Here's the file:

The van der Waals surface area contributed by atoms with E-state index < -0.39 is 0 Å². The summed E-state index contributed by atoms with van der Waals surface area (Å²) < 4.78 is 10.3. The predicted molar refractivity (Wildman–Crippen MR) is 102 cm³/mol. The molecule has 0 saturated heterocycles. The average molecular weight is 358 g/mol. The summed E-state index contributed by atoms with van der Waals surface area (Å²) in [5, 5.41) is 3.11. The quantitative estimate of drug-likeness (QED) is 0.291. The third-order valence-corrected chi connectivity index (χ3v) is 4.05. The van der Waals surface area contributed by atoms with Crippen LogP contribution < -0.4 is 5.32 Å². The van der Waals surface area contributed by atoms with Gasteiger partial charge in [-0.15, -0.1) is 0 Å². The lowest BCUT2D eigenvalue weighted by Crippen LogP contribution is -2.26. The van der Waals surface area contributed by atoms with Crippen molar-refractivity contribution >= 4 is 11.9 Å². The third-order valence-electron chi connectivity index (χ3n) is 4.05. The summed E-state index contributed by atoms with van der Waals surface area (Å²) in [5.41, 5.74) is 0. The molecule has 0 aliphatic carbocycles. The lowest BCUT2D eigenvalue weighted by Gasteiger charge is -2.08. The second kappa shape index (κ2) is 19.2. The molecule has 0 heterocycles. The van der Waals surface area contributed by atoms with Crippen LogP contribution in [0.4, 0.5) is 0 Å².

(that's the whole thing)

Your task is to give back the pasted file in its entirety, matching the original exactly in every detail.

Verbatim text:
The van der Waals surface area contributed by atoms with E-state index < -0.39 is 0 Å². The summed E-state index contributed by atoms with van der Waals surface area (Å²) < 4.78 is 10.3. The predicted molar refractivity (Wildman–Crippen MR) is 102 cm³/mol. The molecule has 0 saturated heterocycles. The average molecular weight is 358 g/mol. The summed E-state index contributed by atoms with van der Waals surface area (Å²) in [5, 5.41) is 3.11. The quantitative estimate of drug-likeness (QED) is 0.291. The third-order valence-corrected chi connectivity index (χ3v) is 4.05. The van der Waals surface area contributed by atoms with Crippen LogP contribution < -0.4 is 5.32 Å². The van der Waals surface area contributed by atoms with Gasteiger partial charge in [-0.15, -0.1) is 0 Å². The lowest BCUT2D eigenvalue weighted by Crippen LogP contribution is -2.26. The van der Waals surface area contributed by atoms with Crippen molar-refractivity contribution >= 4 is 11.9 Å². The third-order valence-electron chi connectivity index (χ3n) is 4.05. The summed E-state index contributed by atoms with van der Waals surface area (Å²) in [5.41, 5.74) is 0. The molecule has 0 aliphatic carbocycles. The lowest BCUT2D eigenvalue weighted by Gasteiger charge is -2.08. The second kappa shape index (κ2) is 19.2. The molecule has 0 heterocycles. The van der Waals surface area contributed by atoms with Crippen LogP contribution in [0.4, 0.5) is 0 Å².